Note2 icon.png Note: You must change your password before you can access the server via SFTP. For security purposes, we automatically generate a new SFTP user with its own username and a random password.


  4. To set a new password, enter it into the New Password and New Password Again fields.
  5. Click Save Changes. It may take up to twenty minutes for these changes to take effect.
    Note2 icon.png Note: There are only two allowed User Types for DreamPress: SFTP or SSH. Setting your User Type to FTP will not work with DreamPress.


Pricing and Billing

  • Pricing is set at $24.95/month/per site for the life of the service. The price is a flat rate and is not affected by VPS memory scaling.
  • You may have multiple DreamPress sites, but they will be billed independently.
  • There is also a 'special promotion at $19.95/month/per site. There is no limit on how many you can add with the promo pricing. The end date for the promotion has not yet been determined. Customers who add a site while this promo is active get to keep the this special price even when the promotion is over. If the site is removed from DreamPress (Downgraded or Deleted), or if the customer's account is closed/disabled, they may lose the special promo pricing.
  • Deleting or downgrading will give a credit for any unused portion of the billing period.
  • If the account is under 97 days and the account is closed completely, as seen on the (Panel > ‘Billing & Account’ > ‘Manage Account’) page, the DreamPress service fee will also get refunded.

User Support

DreamPress comes with support from some of DreamHost’s top tech support, who also have experience in WordPress. After intensive training and evaluation by our in-house WordPress core contributors, they were selected as the best-in-class to represent DreamHost and WordPress, and help you with any problems with your DreamPress site. If they don’t know the answer, they know how to find someone who does.

All that said, please note that DreamHost support is not a replacement for an actual website developer (should you need one); DreamHost can help install/configure plugins, but cannot make custom plugins or themes for you. Also if a plugin or theme is causing problems, the only support DreamHost may be able to provide is disabling the plugin/theme and suggesting alternatives.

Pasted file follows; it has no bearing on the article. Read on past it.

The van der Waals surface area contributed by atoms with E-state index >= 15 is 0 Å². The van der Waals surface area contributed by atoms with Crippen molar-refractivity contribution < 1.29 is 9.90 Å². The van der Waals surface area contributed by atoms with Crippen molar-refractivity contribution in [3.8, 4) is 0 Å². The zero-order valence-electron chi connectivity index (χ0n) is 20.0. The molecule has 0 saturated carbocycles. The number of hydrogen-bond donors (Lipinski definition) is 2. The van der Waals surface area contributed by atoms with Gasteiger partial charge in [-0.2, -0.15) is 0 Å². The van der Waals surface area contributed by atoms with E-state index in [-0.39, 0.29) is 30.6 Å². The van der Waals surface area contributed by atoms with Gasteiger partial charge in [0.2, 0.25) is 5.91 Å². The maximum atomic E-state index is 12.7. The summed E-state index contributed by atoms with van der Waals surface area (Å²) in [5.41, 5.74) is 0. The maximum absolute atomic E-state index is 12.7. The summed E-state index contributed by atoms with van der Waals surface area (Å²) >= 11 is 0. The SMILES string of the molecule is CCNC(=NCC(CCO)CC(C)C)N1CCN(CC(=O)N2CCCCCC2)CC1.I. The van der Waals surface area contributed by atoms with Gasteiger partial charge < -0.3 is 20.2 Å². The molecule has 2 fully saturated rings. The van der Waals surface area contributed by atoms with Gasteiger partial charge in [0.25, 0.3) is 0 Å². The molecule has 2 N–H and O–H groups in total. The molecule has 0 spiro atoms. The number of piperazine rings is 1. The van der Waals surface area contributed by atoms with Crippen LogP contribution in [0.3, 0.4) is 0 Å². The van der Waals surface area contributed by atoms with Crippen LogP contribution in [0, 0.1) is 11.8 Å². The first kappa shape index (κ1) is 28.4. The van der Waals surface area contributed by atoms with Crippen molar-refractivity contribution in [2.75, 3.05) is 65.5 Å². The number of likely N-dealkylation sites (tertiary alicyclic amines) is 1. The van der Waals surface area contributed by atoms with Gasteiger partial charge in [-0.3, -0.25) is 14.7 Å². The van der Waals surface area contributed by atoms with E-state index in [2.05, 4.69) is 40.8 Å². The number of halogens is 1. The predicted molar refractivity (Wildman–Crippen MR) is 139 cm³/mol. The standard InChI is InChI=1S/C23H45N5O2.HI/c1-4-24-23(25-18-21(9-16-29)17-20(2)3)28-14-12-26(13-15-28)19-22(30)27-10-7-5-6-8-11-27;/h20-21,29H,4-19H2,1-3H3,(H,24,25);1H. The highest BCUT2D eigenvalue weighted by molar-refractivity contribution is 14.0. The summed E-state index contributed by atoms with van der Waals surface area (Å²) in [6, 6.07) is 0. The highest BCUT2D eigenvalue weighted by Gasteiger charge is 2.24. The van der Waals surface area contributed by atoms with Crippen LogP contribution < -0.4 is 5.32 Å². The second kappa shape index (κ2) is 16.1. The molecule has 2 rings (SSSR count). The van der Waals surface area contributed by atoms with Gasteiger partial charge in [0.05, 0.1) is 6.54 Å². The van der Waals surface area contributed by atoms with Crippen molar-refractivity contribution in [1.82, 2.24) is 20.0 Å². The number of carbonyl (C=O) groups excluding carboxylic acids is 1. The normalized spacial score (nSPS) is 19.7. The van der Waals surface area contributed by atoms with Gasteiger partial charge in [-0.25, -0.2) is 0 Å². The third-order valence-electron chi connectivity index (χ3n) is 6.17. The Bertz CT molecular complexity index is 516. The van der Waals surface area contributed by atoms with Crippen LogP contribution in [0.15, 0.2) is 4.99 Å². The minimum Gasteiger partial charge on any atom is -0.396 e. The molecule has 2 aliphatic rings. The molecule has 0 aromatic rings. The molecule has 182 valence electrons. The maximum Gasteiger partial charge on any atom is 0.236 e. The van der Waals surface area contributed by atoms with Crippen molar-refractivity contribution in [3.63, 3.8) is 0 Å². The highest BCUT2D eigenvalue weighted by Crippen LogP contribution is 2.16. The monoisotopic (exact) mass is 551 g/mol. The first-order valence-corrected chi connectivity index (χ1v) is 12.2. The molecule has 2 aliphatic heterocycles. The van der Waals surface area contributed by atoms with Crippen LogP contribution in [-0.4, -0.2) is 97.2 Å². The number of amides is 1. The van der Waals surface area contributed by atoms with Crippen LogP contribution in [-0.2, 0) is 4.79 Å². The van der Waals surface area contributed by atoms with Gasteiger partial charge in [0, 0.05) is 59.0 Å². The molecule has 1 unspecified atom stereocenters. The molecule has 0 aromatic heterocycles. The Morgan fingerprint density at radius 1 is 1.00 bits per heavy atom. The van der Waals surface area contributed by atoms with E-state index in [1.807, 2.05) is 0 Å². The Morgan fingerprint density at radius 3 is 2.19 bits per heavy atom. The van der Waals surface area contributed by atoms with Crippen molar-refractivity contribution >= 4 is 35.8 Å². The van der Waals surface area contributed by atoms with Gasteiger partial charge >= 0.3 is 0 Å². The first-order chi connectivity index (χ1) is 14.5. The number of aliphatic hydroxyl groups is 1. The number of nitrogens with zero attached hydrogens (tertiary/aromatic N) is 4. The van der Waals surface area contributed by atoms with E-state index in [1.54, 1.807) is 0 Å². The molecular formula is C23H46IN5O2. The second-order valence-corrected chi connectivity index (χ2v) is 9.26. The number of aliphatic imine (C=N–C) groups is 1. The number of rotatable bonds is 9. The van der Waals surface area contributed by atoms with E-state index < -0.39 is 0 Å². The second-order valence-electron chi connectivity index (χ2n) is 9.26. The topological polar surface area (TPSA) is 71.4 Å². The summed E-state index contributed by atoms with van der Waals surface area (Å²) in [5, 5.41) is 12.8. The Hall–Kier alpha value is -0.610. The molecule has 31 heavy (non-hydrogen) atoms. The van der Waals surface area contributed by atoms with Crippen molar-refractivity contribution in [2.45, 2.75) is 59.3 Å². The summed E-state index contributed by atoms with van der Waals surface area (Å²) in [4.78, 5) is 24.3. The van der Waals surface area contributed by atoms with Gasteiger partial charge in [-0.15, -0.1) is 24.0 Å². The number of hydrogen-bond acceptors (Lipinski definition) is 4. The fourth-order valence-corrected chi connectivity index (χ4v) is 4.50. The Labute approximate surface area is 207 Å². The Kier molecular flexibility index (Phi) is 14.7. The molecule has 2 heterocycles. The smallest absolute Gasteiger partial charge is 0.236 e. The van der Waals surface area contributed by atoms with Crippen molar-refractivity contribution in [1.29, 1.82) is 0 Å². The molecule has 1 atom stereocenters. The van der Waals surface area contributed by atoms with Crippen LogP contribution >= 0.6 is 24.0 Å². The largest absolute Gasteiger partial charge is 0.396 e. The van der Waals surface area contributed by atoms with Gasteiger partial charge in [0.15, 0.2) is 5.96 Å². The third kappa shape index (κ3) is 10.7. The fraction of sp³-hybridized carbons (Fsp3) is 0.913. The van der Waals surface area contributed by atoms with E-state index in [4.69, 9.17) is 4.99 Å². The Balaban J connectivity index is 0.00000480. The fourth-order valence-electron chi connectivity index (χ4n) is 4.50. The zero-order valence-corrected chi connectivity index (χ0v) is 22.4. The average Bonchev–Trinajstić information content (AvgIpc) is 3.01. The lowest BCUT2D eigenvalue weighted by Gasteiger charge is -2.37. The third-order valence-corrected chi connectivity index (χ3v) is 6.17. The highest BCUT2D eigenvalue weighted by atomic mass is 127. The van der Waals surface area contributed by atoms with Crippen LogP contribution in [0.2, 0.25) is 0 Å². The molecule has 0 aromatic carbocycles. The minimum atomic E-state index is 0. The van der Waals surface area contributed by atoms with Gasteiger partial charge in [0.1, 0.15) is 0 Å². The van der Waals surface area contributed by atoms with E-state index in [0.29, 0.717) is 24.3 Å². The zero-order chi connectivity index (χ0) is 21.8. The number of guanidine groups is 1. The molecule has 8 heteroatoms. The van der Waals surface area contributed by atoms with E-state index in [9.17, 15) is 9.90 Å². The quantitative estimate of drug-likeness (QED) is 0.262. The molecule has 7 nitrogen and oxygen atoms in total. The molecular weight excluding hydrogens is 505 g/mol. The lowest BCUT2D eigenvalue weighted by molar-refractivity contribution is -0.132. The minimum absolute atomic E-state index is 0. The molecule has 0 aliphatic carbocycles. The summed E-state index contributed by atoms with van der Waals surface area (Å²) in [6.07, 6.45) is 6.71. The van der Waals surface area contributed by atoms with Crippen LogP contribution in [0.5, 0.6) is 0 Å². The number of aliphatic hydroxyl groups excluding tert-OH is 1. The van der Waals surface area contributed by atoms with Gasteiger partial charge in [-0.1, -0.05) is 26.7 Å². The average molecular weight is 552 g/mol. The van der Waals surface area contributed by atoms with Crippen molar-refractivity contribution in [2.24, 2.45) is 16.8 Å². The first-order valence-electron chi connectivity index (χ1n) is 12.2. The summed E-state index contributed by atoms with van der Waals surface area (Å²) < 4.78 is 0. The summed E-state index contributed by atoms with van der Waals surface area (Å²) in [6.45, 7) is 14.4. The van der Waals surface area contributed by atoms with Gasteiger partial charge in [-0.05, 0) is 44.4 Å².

Caching

Caching on DreamPress is done via a Varnish server. We install the plugin Varnish HTTP Purge on all new and migrated DreamPress installs, which will automatically flush the cache when pages or posts are published.

Manually Purging the Varnish Cache Via the Plugin

The Varnish HTTP Purge plugin (included in all DreamPress installs) comes with a Purge Varnish Cache button. This button can be found in the main dashboard of WordPress, and clicking it will purge the entire cache. USE THIS SPARINGLY. The whole point of caching is to cache. If you need to selectively purge the cache, you'll still need to do it via SSH for now.

Manually Purging the Varnish Cache Via SSH

The instructions provided in this article or section are considered advanced.

You are expected to be knowledgeable in the UNIX shell.
Support for these instructions is not available from DreamHost tech support.
Server changes performed by DreamHost may break your modifications. You, as the user, are responsible for troubleshooting and resolving issues with your customizations.

A Purge is an HTTP request using the method PURGE. In DreamPress, the request URI can be interpreted in several different ways, one of which is as a Perl Compatible Regular Expression (PCRE). If the URL includes characters that look like a PCRE (for example .*), then it will be treated as a PCRE, so be sure to always include .* if your intention is to purge multiple pages. See the DreamHost Varnish config for more details.

The DreamPress Varnish config uses IP-based Access Control Lists (ACLs) so that the purge request must come from the DreamPress machine. Purge requests from other IPs will show error 405 Not allowed.

To manually purge the Varnish Cache, you must change the DreamPress user to be a shell account, and make use of the curl command-line tool while logged into your domain via SSH.

The following is an example command of how to purge a single css file:

$ curl -X PURGE "http://mydomain.com/wp-content/themes/mytheme/style\.css"
Note2 icon.png Note: If your site is using www or any other subdomain, you must use the complete domain name in the purge URL. Make sure the domain part matches exactly with what appears when visiting your site.


Note that . (dot) and other PCRE metacharacters need to be escaped if they are present in the path. Do not escape . (dot) characters in the domain name.